The Wall in the Mind Easterners Still Feel like Second-Class Citizens
A new study confirms that Germans living in the former East Germany feel disadvantaged and resentful of the West. The study also finds higher levels of racism and Islamophobia in the East, while sexism remains stronger in the West.
Nearly twenty years after the fall of the Berlin wall, what Germans refer to as the "wall in the mind" remains in place.
The results of a long-term study released on Thursday by a team of 17 sociologists at the University of Bielefeld shows that resentments linger in part of the country that used to be communist East Germany. Some fear these resentments may drive rising levels of racism, anti-Semitism, and homophobia.
A new study shows that Germans living in the eastern part of the country resent the West.
Researchers worry these resentments bear a direct link to hostility towards minorities, which tends to be higher in the east and is rising in certain categories -- even as prejudice falls in the western part of the country.
Across Germany as a whole, according to the Bielefeld study, the prejudice indices that rose this year from last year were racism, hostility toward entrenched privilege, and hostility toward the unemployed. But measures of Islamophobia, anti-Semitism, and hostility toward the homeless all shot up in the East, while sinking in the West.
The only index of prejudice that was clearly higher in the west was sexism -- although a different study released last week showed higher levels of anti-Semitism in western states, especially in Bavaria.
"Prisoners of Their Own Self-Image"
Wolfgang Thierse, vice-president of the German parliament and a native of the eastern German state of Thuringia, warned in an interview with the Berlin-based daily Tageszeitung that the results of the study were complex and shouldn't be ascribed to simple demographics. He said Islamophobia was higher in eastern Germany, for instance, even though fewer Muslims live there than in the west. And homelessness is viewed with special bitterness in the east even though long-term unemployment would seem to be a more menacing problem.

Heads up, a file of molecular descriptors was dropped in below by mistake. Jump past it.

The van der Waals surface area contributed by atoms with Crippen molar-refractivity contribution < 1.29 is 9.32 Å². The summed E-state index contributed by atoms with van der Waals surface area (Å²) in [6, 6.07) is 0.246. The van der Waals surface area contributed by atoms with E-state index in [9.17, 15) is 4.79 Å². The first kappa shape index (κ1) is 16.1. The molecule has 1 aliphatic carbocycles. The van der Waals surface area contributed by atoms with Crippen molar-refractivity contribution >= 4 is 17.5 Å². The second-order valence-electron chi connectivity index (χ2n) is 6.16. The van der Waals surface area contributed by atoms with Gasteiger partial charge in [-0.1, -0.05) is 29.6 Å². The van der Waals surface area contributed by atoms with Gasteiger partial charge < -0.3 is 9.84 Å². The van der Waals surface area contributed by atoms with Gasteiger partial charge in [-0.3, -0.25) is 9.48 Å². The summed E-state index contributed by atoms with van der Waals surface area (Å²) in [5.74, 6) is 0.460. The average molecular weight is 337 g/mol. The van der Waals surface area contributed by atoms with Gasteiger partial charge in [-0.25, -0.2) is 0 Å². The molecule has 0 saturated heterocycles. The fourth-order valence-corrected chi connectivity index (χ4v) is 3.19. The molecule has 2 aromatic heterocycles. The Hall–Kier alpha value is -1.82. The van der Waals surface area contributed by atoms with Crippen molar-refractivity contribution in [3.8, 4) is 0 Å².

"And here we always thought we east Germans were great ones for solidarity and justice!" Thierse joked. In his view, "socio-economic or socio-pyschological explanations" cannot fully account for the study's findings. "We also have to talk about the cultural, intellectual, and moral history of eastern Germany -- including the lingering impact of the GDR."
He suggested that eastern Germans "feel like second-class citizens because they are caught in a prison of their own self-image." Even when presented with data showing that reunification had been good for eastern Germany, Thierse said, many continue to nurse resentments. "This self-image cliché that 'we are second-class citizens,'" he said, is such a strong a mental crutch "that facts which might attenuate this feeling are no longer taken into account."
National Pride, Good or Bad?
One potentially encouraging sign of the report was that levels of national pride and identification with Germany were up across all regions of the country, suggesting that residents of the former GDR are increasingly comfortable associating themselves with the new unified state.
But Ulrich Wagner, a social psychologist who worked on the study, warned that growing affection for Germany could come at the cost of stoking xenophobia. Wagner told Tageszeitung "the rising identification with one's own country and the rising national pride also have negative consequences worth considering ... We should be cautious about all forms of national identification, if Germany and the Germans want to behave in a cosmopolitan way."
Thierse added that the ongoing financial crisis posed the greatest political and moral challenge, "not to permit tough economic conditions to brutalize human relations."
cpg -- with wire reports
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